California looks to tighten pollution limitsThu, 26 Jan 2012 00:00:00 -0800
The California Air Resources Board is scheduled to vote on Thursday on whether to adopt stricter clean-air standards for the state proposed by the Advanced Clean Car program.
The program's proposal combines the control of soot, smog-causing pollutants and greenhouse-gas emissions into a package that may be required for model years 2017 through 2025. According to the program, the rules aim to clean up conventionally powered cars, deliver more zero-emissions cars and ensure that a fueling infrastructure is available.
When fully implemented, the group projects that annual fuel costs will be reduced by 25 percent with a savings of $22 billion by 2025. Additionally, greenhouse gases will be cut by 34 percent, while the monthly cost of a car will go down when fuel costs are included.
The air resources board said it also hopes that the rules will add some jobs to the state's depressed economy.
The proposed package of regulations is designed to deliver:
-- A savings of $5 billion in operating costs in 2025 for California drivers; it will grow to $10 billion in 2030.
-- A 75 percent reduction in smog-forming emissions by 2025.
-- Zero-emission or plug-in-hybrid vehicles accounting for one in seven new cars sold in 2025.
-- A total of 1.4 million zero-emission and plug-in vehicles on the road in California by 2025.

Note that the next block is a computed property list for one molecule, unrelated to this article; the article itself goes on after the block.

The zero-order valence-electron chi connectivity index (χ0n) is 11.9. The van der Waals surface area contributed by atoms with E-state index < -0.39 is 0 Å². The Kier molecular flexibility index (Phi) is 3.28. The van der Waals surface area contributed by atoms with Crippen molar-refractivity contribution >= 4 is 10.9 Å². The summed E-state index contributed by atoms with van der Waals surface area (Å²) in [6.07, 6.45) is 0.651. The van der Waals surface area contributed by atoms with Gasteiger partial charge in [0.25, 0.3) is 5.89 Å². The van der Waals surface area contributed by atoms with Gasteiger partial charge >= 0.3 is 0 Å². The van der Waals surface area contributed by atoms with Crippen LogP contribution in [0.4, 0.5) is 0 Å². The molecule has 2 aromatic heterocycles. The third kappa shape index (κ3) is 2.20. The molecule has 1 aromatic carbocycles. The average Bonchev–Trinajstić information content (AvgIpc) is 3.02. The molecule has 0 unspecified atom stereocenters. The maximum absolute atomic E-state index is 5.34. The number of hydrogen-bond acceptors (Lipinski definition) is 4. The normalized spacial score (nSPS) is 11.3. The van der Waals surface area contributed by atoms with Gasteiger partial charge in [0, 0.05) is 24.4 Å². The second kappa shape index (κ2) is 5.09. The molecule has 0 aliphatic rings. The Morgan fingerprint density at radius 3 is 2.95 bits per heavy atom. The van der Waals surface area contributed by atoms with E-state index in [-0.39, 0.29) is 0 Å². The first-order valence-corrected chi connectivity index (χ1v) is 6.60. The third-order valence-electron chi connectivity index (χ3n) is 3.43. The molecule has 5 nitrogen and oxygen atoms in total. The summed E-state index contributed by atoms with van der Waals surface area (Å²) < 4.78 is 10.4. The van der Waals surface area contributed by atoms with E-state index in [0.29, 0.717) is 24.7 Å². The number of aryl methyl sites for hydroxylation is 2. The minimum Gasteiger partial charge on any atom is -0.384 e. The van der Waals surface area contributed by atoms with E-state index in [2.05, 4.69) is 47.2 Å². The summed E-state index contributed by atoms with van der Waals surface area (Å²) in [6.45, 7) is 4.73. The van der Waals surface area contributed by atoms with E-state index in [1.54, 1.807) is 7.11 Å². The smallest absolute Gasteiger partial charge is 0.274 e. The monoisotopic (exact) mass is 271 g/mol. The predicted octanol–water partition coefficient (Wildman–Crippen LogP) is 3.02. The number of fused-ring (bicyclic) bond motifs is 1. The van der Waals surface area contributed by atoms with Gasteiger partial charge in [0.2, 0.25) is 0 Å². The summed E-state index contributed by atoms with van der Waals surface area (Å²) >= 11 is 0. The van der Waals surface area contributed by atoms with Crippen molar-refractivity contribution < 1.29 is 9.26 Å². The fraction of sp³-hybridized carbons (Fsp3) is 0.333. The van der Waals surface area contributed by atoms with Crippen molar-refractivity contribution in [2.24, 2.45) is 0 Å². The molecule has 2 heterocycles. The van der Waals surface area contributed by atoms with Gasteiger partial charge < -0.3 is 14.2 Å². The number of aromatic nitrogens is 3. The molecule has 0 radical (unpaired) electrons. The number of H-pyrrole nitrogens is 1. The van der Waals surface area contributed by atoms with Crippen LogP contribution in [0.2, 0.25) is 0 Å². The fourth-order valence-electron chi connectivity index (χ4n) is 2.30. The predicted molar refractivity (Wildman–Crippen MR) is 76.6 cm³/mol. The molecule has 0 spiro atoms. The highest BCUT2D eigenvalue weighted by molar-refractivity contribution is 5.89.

-- A reduction of 52 million tons of greenhouse gases by 2025.
-- A cumulative reduction of more than 870 million metric tons of greenhouse gases through 2050.
The state's Plug-In Electric Vehicle Collaborative has been helping the cause by working to make sure that California is ready if the changes occur, so that owning and operating an electric vehicle is easy for consumers.
The California proposals are separate from the Corporate Average Fuel Economy standard, which was increased to 54.5 mpg by 2025 last July.
“These rules will make California the advanced-car capital of the world,” said James Goldstene, CARB executive officer, “driving innovation, patents and technology that will generate thousands of jobs here and set the stage for us to compete in the global clean-car marketplace.”
By Jake Lingeman